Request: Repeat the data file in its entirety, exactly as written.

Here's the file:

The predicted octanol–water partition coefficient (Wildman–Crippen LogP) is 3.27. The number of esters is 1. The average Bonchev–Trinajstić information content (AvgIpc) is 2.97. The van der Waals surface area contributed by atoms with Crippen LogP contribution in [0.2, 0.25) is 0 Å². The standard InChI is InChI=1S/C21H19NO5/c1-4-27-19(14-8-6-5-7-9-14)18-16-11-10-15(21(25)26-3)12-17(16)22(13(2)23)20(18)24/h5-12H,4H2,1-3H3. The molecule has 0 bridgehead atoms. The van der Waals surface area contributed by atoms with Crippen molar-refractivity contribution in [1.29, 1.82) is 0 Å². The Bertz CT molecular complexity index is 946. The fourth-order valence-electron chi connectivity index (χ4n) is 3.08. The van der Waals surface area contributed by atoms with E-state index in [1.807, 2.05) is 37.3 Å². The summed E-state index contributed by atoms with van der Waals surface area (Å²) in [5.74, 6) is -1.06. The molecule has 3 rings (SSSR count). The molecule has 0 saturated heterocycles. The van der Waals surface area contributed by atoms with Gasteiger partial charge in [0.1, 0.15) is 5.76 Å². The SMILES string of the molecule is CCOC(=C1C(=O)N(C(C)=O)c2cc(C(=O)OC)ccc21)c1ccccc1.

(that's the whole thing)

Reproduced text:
The predicted octanol–water partition coefficient (Wildman–Crippen LogP) is 3.27. The number of esters is 1. The average Bonchev–Trinajstić information content (AvgIpc) is 2.97. The van der Waals surface area contributed by atoms with Crippen LogP contribution in [0.2, 0.25) is 0 Å². The standard InChI is InChI=1S/C21H19NO5/c1-4-27-19(14-8-6-5-7-9-14)18-16-11-10-15(21(25)26-3)12-17(16)22(13(2)23)20(18)24/h5-12H,4H2,1-3H3. The molecule has 0 bridgehead atoms. The van der Waals surface area contributed by atoms with Crippen molar-refractivity contribution in [1.29, 1.82) is 0 Å². The Bertz CT molecular complexity index is 946. The fourth-order valence-electron chi connectivity index (χ4n) is 3.08. The van der Waals surface area contributed by atoms with E-state index in [1.807, 2.05) is 37.3 Å². The summed E-state index contributed by atoms with van der Waals surface area (Å²) in [5.74, 6) is -1.06. The molecule has 3 rings (SSSR count). The molecule has 0 saturated heterocycles. The van der Waals surface area contributed by atoms with Gasteiger partial charge in [0.1, 0.15) is 5.76 Å². The SMILES string of the molecule is CCOC(=C1C(=O)N(C(C)=O)c2cc(C(=O)OC)ccc21)c1ccccc1.